Tasmania boasts a vast number of national parks, and there is undoubtedly a park for every person, a different sort as it were. The first national park that I stopped off at was Rocky Cape, on the north west coast “leg” of our tour of Tasmania. It was nothing like what you would expect.
We were driving into the national park with no idea what we should expect. I’ve been to quite a few national parks in my lifetime. Usually they have pretty little visitor centres, public facilities and in a lot of places there are so many tourists you can’t get a proper look. Heading into Rocky Cape was different though, and we were greeted straight away with “mountains” or hills, whatever you want to call them.
Rocky Cape, as you might guess, was deserted. There was literally me and my cousin there, until 2 guys showed up with their kayak to head out into the bay. Where we parked, we were quite literally alone in the middle of nowhere, with the sun bearing down, a chilled breeze to cool us and nothing but beautiful 360 degree views.
The water here was crystal clear, as you can probably see from the various images in this post. The hillsides are green and rocky, and there are a few short walks nearby. We actually went for a trek along a few of the walks, but for the most part they led us through the trees on the mountainsides towards some small aboriginal caves. Being respectful tourists, we stayed out.
The further along the coast we walked, the more of the surrounding landscape we could see. As the title image shows, we were more or less sat exclusively in a bay with nobody else around for miles, at least that we could see.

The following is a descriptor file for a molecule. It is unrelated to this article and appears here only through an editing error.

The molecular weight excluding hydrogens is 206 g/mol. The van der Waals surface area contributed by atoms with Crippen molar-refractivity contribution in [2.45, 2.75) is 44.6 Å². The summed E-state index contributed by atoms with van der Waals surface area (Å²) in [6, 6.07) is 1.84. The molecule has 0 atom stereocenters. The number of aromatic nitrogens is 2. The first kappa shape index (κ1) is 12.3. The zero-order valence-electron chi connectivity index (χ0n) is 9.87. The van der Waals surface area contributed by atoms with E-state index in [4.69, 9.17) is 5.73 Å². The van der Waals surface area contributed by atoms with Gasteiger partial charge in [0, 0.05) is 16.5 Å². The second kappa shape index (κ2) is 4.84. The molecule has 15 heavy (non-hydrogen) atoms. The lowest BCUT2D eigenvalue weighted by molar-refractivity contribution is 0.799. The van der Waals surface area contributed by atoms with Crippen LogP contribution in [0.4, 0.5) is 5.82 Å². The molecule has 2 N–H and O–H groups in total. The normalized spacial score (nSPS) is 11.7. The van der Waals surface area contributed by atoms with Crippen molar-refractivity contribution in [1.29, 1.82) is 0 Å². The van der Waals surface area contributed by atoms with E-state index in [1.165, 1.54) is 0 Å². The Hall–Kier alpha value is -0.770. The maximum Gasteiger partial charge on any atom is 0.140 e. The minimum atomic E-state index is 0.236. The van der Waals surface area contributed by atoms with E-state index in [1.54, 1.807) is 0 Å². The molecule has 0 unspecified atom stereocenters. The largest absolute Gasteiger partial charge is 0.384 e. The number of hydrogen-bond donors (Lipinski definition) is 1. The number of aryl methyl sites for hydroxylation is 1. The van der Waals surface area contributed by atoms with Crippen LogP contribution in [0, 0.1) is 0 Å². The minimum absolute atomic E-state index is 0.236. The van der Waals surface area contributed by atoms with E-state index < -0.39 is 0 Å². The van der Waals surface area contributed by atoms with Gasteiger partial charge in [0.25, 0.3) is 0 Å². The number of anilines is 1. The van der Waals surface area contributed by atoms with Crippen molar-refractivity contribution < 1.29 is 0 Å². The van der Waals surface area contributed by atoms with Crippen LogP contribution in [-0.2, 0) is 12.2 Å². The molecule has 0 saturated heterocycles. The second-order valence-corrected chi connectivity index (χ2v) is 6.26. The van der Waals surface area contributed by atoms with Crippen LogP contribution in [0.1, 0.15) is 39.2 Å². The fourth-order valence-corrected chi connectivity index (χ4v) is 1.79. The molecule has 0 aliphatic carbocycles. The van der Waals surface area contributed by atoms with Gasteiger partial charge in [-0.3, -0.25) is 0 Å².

Further back along the path we came in by, there was a “short” walking track for a “50 minute” “walk”. We headed up the hillside, as you can expect. Turns out, it was less of a “walk” and more of a “hike”. Eventually we made it to the highest point we could reach before taking some ridiculous selfies and making a quick FaceTime call to show off where we were to other family members, as you do.
And this is the reason why:
It literally made no difference which way we turned, the views were simply stunning. Although we hadn’t scaled to a ridiculous height, it was quite a steep climb and we certainly welcomed the break once we’d reached the top. For reference, this is a picture taken in the direction we’d climbed:
You can just about make out the lower path on this picture, on the right hand side. Not the winding path that’s about half way up, the one much further down. You might also notice a few buildings on the left side of the picture. It looks like this place was some sort of holiday park, but as I mentioned before, the place was deserted!
I will say, wearing shorts was definitely not the wisest decision we made on the first day. At least for Rocky Cape. The plants growing on the hillside have a nasty habit of scratching your legs, but we didn’t realise this until about half way up when we no longer had the will power to trek back and start our climb again in more suitable clothing.
I also started the “Shizza shot” series on the first day, where I would try to randomly take a macro shot of something along the way for a friend. Well, here it is:
And just like that, we were back on the road heading towards Cradle Mountain. Judging by the serious lack of people at Rocky Cape it appears to be one of the lesser known national parks in Tasmania, but don’t let that fool you. If you’re willing to put in a bit of effort and make the small climbs, it’s actually, in my opinion, one of the more beautiful and easily accessible parts of Tassie.
If you’re heading over that way, make sure to stop by. I guarantee you won’t regret it. Unless you hate hiking or climbing, but then again you can always go for a swim while the fun people scale the rocks, right?
Just for good measure: